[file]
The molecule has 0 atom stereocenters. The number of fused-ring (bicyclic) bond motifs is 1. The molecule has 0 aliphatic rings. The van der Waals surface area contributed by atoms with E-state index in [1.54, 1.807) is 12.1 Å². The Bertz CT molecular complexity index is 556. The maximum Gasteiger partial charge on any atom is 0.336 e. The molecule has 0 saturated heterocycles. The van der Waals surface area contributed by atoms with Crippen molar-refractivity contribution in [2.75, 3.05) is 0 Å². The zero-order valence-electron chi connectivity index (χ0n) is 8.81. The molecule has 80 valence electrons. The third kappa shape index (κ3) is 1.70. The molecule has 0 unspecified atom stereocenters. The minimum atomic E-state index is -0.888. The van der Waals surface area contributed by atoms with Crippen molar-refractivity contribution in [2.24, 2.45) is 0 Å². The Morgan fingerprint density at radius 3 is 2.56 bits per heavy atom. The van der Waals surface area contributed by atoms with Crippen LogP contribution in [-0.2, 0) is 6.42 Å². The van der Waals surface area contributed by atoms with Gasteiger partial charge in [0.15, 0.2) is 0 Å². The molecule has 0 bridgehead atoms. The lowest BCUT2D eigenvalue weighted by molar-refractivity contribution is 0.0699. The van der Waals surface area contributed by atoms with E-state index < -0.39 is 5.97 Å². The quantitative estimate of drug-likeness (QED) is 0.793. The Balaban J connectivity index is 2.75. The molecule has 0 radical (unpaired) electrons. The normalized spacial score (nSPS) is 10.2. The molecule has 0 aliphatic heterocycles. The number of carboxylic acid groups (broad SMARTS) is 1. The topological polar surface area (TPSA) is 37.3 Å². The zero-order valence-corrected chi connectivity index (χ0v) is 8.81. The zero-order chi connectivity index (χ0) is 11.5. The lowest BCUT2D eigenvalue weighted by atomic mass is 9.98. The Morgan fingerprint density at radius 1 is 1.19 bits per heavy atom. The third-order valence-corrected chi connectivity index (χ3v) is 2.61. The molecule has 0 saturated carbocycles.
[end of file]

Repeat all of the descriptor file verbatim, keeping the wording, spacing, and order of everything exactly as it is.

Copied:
The molecule has 0 atom stereocenters. The number of fused-ring (bicyclic) bond motifs is 1. The molecule has 0 aliphatic rings. The van der Waals surface area contributed by atoms with E-state index in [1.54, 1.807) is 12.1 Å². The Bertz CT molecular complexity index is 556. The maximum Gasteiger partial charge on any atom is 0.336 e. The molecule has 0 saturated heterocycles. The van der Waals surface area contributed by atoms with Crippen molar-refractivity contribution in [2.75, 3.05) is 0 Å². The zero-order valence-electron chi connectivity index (χ0n) is 8.81. The molecule has 80 valence electrons. The third kappa shape index (κ3) is 1.70. The molecule has 0 unspecified atom stereocenters. The minimum atomic E-state index is -0.888. The van der Waals surface area contributed by atoms with Crippen molar-refractivity contribution in [2.24, 2.45) is 0 Å². The Morgan fingerprint density at radius 3 is 2.56 bits per heavy atom. The van der Waals surface area contributed by atoms with Crippen LogP contribution in [-0.2, 0) is 6.42 Å². The van der Waals surface area contributed by atoms with Gasteiger partial charge in [0.15, 0.2) is 0 Å². The molecule has 0 bridgehead atoms. The lowest BCUT2D eigenvalue weighted by molar-refractivity contribution is 0.0699. The van der Waals surface area contributed by atoms with E-state index < -0.39 is 5.97 Å². The quantitative estimate of drug-likeness (QED) is 0.793. The Balaban J connectivity index is 2.75. The molecule has 0 radical (unpaired) electrons. The normalized spacial score (nSPS) is 10.2. The molecule has 0 aliphatic heterocycles. The number of carboxylic acid groups (broad SMARTS) is 1. The topological polar surface area (TPSA) is 37.3 Å². The zero-order valence-corrected chi connectivity index (χ0v) is 8.81. The zero-order chi connectivity index (χ0) is 11.5. The lowest BCUT2D eigenvalue weighted by atomic mass is 9.98. The Morgan fingerprint density at radius 1 is 1.19 bits per heavy atom. The third-order valence-corrected chi connectivity index (χ3v) is 2.61. The molecule has 0 saturated carbocycles.